About 190 million years ago, a large predatory dinosaur was walking along the shore of a river when it suddenly stopped in its tracks. It turned, and then broke into a run, perhaps in a dash for prey. How do we know this? Because its footprints became fossilized. Dinosaur tracks can give us an amazing glimpse into the behavior of the animals that left them.
These prints are couple of about 2,000 that were found at Dinosaur State Park in Connecticut. No remains of the dinosaurs were found, but scientists think they may have been Dilophosaurus or something similar. The animals seem to have been crossing an ancient mudflat.
POSITIVE OR NEGATIVE?
Fossil footprints can be positive or negative. Positive prints are simply impressions in rock and look like ordinary footprints. Negative prints look like the underside of a dinosaur foot, as though viewed from below.
They form when a footprint fills with sand to form a natural cast. Millions of years later, the sandstone cast is all that is left behind.
These tracks look like ordinary footprints.
These tracks look like the bottom of a dinosaur’s foot.
Dinosaur footprints that form a long trail are rare but give us fascinating clues about the way dinosaurs lived. Most tracks do not show drag marks left by the tail, telling us that dinosaurs held their tails up. Parallel tracks (tracks that run side by side) show that some species traveled in herds.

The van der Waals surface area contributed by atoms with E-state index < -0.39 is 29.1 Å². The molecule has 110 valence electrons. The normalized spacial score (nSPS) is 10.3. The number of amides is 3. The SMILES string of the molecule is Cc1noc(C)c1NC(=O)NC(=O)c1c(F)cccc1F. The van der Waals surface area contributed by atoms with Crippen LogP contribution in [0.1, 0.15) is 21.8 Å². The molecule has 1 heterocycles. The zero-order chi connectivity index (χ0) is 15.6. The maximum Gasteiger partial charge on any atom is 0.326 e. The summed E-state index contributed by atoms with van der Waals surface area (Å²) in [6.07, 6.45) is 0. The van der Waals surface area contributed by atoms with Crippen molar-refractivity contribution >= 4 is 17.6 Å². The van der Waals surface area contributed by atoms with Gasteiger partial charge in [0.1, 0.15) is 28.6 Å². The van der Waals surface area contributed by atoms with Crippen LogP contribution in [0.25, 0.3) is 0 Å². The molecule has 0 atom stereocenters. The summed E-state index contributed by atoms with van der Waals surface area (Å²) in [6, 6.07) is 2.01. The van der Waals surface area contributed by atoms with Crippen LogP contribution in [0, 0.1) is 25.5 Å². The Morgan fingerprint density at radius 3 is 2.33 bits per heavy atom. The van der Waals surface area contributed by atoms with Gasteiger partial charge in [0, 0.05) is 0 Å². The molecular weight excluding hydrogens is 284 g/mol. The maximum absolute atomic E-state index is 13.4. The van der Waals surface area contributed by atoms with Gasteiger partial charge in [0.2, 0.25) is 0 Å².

A LONG TRACKWAY
The world’s longest dinosaur trackway is found on a cliff face in Bolivia, South America. The tracks are those of a titanosaur.
Why are they on a cliff face?
The dinosaurs that left these tracks were walking along a sandy shore or a mudflat. Later, the prints became buried and the mud or sand turned to rock. Movements in Earth’s crust have since tilted the layer of rock, so the prints now run vertically.
DID YOU KNOW?
The 100 million-year-old dinosaur footprint below was found on a beach in Portugal. It was made by an iguanodontian—a plant-eater. The dinosaur was walking on its own and its tracks cross those of two meat-eating dinosaurs.
At Olhos de Agua, Portugal, this huge iguanodontian footprint was found.